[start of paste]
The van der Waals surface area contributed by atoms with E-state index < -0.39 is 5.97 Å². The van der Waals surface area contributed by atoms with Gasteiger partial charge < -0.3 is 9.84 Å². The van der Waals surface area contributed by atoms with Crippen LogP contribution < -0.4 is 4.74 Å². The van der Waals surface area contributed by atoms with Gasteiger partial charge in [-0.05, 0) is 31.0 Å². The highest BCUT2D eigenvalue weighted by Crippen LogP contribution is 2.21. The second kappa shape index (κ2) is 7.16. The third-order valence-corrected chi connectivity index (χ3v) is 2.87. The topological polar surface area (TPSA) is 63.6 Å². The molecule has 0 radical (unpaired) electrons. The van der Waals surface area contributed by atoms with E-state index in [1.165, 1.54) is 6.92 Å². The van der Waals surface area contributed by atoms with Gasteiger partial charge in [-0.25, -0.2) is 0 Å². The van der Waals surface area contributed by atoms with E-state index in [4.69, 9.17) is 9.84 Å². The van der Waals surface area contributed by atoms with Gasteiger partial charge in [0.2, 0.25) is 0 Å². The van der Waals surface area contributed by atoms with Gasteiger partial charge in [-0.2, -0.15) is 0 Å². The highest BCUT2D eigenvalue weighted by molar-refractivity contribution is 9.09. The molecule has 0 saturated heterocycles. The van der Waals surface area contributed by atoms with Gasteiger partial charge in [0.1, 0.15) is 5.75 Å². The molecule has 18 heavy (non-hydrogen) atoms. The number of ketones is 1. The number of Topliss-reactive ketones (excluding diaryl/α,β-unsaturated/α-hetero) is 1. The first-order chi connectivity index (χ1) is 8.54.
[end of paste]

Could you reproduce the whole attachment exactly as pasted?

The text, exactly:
The van der Waals surface area contributed by atoms with E-state index < -0.39 is 5.97 Å². The van der Waals surface area contributed by atoms with Gasteiger partial charge < -0.3 is 9.84 Å². The van der Waals surface area contributed by atoms with Crippen LogP contribution < -0.4 is 4.74 Å². The van der Waals surface area contributed by atoms with Gasteiger partial charge in [-0.05, 0) is 31.0 Å². The highest BCUT2D eigenvalue weighted by Crippen LogP contribution is 2.21. The second kappa shape index (κ2) is 7.16. The third-order valence-corrected chi connectivity index (χ3v) is 2.87. The topological polar surface area (TPSA) is 63.6 Å². The molecule has 0 radical (unpaired) electrons. The van der Waals surface area contributed by atoms with E-state index in [1.165, 1.54) is 6.92 Å². The van der Waals surface area contributed by atoms with Gasteiger partial charge in [-0.25, -0.2) is 0 Å². The van der Waals surface area contributed by atoms with E-state index in [4.69, 9.17) is 9.84 Å². The van der Waals surface area contributed by atoms with Gasteiger partial charge in [0.2, 0.25) is 0 Å². The van der Waals surface area contributed by atoms with Gasteiger partial charge in [-0.2, -0.15) is 0 Å². The highest BCUT2D eigenvalue weighted by molar-refractivity contribution is 9.09. The molecule has 0 saturated heterocycles. The van der Waals surface area contributed by atoms with Gasteiger partial charge in [0.1, 0.15) is 5.75 Å². The molecule has 18 heavy (non-hydrogen) atoms. The number of ketones is 1. The number of Topliss-reactive ketones (excluding diaryl/α,β-unsaturated/α-hetero) is 1. The first-order chi connectivity index (χ1) is 8.54.